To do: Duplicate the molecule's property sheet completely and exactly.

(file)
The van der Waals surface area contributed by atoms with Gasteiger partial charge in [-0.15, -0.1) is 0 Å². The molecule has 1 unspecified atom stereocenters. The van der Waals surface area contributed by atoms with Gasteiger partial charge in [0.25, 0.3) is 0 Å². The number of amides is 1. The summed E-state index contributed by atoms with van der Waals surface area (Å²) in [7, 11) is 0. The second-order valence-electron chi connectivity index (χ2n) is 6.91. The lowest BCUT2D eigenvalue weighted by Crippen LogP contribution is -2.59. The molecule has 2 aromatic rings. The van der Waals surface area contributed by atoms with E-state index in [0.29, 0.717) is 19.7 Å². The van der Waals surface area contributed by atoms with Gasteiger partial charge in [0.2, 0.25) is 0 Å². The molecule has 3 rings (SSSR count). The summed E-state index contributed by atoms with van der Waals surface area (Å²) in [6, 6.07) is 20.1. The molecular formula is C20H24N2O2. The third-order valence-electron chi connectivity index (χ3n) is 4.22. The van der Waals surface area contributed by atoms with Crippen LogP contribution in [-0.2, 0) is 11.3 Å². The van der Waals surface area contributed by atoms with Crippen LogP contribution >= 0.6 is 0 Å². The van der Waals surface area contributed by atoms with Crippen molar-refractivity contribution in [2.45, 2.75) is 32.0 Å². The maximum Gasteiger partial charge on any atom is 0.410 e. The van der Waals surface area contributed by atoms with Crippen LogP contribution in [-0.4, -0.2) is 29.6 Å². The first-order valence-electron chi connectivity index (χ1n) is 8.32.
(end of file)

The van der Waals surface area contributed by atoms with Gasteiger partial charge in [-0.15, -0.1) is 0 Å². The molecule has 1 unspecified atom stereocenters. The van der Waals surface area contributed by atoms with Gasteiger partial charge in [0.25, 0.3) is 0 Å². The number of amides is 1. The summed E-state index contributed by atoms with van der Waals surface area (Å²) in [7, 11) is 0. The second-order valence-electron chi connectivity index (χ2n) is 6.91. The lowest BCUT2D eigenvalue weighted by Crippen LogP contribution is -2.59. The molecule has 2 aromatic rings. The van der Waals surface area contributed by atoms with E-state index in [0.29, 0.717) is 19.7 Å². The van der Waals surface area contributed by atoms with Gasteiger partial charge in [0.2, 0.25) is 0 Å². The molecule has 3 rings (SSSR count). The summed E-state index contributed by atoms with van der Waals surface area (Å²) in [6, 6.07) is 20.1. The molecular formula is C20H24N2O2. The third-order valence-electron chi connectivity index (χ3n) is 4.22. The van der Waals surface area contributed by atoms with Crippen LogP contribution in [-0.2, 0) is 11.3 Å². The van der Waals surface area contributed by atoms with Crippen LogP contribution >= 0.6 is 0 Å². The van der Waals surface area contributed by atoms with Crippen molar-refractivity contribution in [2.45, 2.75) is 32.0 Å². The maximum Gasteiger partial charge on any atom is 0.410 e. The van der Waals surface area contributed by atoms with Crippen LogP contribution in [-0.4, -0.2) is 29.6 Å². The first-order valence-electron chi connectivity index (χ1n) is 8.32.